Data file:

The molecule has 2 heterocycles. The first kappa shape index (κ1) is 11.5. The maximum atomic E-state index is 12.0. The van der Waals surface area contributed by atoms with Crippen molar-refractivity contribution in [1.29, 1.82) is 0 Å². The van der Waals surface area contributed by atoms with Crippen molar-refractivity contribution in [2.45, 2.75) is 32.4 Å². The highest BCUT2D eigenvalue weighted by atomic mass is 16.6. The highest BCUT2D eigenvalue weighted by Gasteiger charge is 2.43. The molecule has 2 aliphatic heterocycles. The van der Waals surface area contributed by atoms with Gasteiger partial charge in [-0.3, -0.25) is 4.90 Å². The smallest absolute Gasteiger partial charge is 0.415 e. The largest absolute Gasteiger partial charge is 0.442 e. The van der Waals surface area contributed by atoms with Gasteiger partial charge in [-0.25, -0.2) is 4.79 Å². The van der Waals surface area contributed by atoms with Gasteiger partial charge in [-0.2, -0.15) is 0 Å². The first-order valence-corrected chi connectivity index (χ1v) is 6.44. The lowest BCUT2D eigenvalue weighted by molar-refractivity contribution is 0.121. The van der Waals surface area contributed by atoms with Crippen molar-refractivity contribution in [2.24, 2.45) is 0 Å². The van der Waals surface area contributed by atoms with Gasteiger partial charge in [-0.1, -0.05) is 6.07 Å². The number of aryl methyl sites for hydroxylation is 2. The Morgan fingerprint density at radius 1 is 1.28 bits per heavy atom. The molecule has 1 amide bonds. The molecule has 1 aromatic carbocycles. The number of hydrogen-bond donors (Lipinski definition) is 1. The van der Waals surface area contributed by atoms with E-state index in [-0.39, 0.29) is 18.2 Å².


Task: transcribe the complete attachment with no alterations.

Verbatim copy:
The molecule has 2 heterocycles. The first kappa shape index (κ1) is 11.5. The maximum atomic E-state index is 12.0. The van der Waals surface area contributed by atoms with Crippen molar-refractivity contribution in [1.29, 1.82) is 0 Å². The van der Waals surface area contributed by atoms with Crippen molar-refractivity contribution in [2.45, 2.75) is 32.4 Å². The highest BCUT2D eigenvalue weighted by atomic mass is 16.6. The highest BCUT2D eigenvalue weighted by Gasteiger charge is 2.43. The molecule has 2 aliphatic heterocycles. The van der Waals surface area contributed by atoms with Gasteiger partial charge in [-0.3, -0.25) is 4.90 Å². The smallest absolute Gasteiger partial charge is 0.415 e. The largest absolute Gasteiger partial charge is 0.442 e. The van der Waals surface area contributed by atoms with Gasteiger partial charge in [-0.25, -0.2) is 4.79 Å². The van der Waals surface area contributed by atoms with Gasteiger partial charge in [-0.2, -0.15) is 0 Å². The first-order valence-corrected chi connectivity index (χ1v) is 6.44. The lowest BCUT2D eigenvalue weighted by molar-refractivity contribution is 0.121. The van der Waals surface area contributed by atoms with Crippen molar-refractivity contribution in [2.24, 2.45) is 0 Å². The van der Waals surface area contributed by atoms with Gasteiger partial charge in [-0.1, -0.05) is 6.07 Å². The number of aryl methyl sites for hydroxylation is 2. The Morgan fingerprint density at radius 1 is 1.28 bits per heavy atom. The molecule has 1 amide bonds. The molecule has 1 aromatic carbocycles. The number of hydrogen-bond donors (Lipinski definition) is 1. The van der Waals surface area contributed by atoms with E-state index in [-0.39, 0.29) is 18.2 Å².